The Darkspawn Blight was blotted out at the conclusion of Dragon Age: Origins, thereby ending your Grey Warden%26rsquo;s reason for existing. So what%26rsquo;s left to do? Rebuild and move on, apparently, and those are the dominant themes of Awakening. Many RPGs have been set in worlds under siege by diabolical forces, but few have explored the devastating aftermath of their wars. Awakening offers a pensive extension to the original story and a pithy adventure.
Above: All screens from the PC version
A tale set after the epic climax of Dragon Age risks diminishing that victory, if a graver threat emerged without respite. So Awakening wisely scales down the menace. You%26rsquo;re given the modest goal of re-establishing the Grey Wardens by rebuilding a fortress, conscripting members and protecting nearby settlements, only to discover that remnants of the previously mindless Darkspawn threat have mysteriously evolved intelligence, and now stubbornly refuse to disperse to their subterranean lairs.
Once again, you have to gather together a band to expunge evil, only this time you%26rsquo;ll also have to exercise newfound feudal responsibilities wisely, or your subjects will suffer additional carnage. It%26rsquo;s disappointing that the characters you diligently courted in Dragon Age only have a few cameos (other than Oghren, the Dwarf with carnal cravings, who%26rsquo;s still tagging along like a drunken louse unable to recognise when the party%26rsquo;s over). Your hero%26rsquo;s also doomed to be lovelorn, because you can%26rsquo;t romance any new companions. As if anyone would remain faithful to Leliana.
Also absent are any promotional magic items and gear acquired from previous DLC; that equipment is annoyingly stripped from imported characters, and there%26rsquo;s no chance to purchase replacements for several hours, so plan ahead, or you%26rsquo;ll be stuck with crappy accoutrements.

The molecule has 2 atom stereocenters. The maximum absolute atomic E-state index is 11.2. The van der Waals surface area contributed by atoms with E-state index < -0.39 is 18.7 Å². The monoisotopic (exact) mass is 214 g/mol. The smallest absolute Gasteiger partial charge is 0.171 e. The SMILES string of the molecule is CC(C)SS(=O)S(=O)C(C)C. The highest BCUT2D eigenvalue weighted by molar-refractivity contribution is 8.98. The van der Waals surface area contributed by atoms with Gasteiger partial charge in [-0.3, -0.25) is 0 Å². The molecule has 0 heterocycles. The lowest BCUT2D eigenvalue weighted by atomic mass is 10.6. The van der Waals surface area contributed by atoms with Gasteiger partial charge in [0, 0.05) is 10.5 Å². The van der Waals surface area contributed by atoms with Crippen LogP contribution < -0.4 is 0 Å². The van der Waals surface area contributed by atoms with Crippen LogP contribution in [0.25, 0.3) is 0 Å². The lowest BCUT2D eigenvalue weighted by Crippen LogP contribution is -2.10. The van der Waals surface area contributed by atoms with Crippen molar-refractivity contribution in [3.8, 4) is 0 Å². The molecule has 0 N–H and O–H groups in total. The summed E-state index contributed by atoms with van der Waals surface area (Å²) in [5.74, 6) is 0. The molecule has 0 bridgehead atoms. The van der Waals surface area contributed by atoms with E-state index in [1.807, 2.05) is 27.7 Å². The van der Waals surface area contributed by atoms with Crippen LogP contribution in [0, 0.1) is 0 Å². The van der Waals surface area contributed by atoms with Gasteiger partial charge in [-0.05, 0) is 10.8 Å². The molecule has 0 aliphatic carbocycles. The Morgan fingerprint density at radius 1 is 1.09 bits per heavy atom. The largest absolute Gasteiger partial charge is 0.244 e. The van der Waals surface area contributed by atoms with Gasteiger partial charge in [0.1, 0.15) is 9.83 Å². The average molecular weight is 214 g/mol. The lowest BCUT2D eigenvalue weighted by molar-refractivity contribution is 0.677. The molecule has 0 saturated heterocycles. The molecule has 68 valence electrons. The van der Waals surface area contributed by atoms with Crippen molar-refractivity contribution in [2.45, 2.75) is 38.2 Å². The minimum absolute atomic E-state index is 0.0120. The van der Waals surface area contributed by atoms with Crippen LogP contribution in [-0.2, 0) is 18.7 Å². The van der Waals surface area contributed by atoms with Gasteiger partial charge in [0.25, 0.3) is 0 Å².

Echoing the original game, there are three primary locations that can be tackled in any order, and each hosts a potential companion. Character arcs are abbreviated and less dramatic than those of your original followers, but the five new companions are serviceable alternatives, including a metrosexual mage apostate and a benevolent spirit forced to roleplay a zombie.
Characters can now level into their mid-30s and there%26rsquo;s lots of new crunchy content, as each class gets two new specialisations, and existing talent and spell lines are expanded. The additions are sufficiently potent to turn characters into one-man armies. Rogues in particular are significantly upgraded. Specialty class talents such as Strength of Stone enable them to avoid damage completely, while Flicker backstabs an entire room of enemies. There are so many abilities that many seem superfluous, but since it%26rsquo;s now possible to respec, just experiment.
The increased power level of your antagonists is justified about as plausibly as possible to keep fights challenging without feeling absurdly artificial. The original game%26rsquo;s battles almost universally felt like scripted set-pieces that a dungeon master had laboured for days to plan. In Awakening, battles often feel more generic and less designed, as if you%26rsquo;d stumbled across a bunch of randomly arranged dudes bearing battleaxes. But important confrontations are still memorable tactical challenges.
That observation effectively sums up Awakening: its story, combat, choices, characters and dialogue are all almost as good as in the original campaign, but sometimes less successful emulations that lack depth. At about 23 hours long, it%26rsquo;s a substantial expansion - though for $40, it%26rsquo;s considerably less adventure-per-dollar than you got in the main game. Even if it doesn%26rsquo;t radically improve or evolve the original game like Neverwinter Nights 2: Mask of the Betrayer or Baldur%26rsquo;s Gate II: Throne of Bhaal, it%26rsquo;s still an excellent adventure module that recaptures most of the parent game%26rsquo;s strengths.
Mar 16, 2010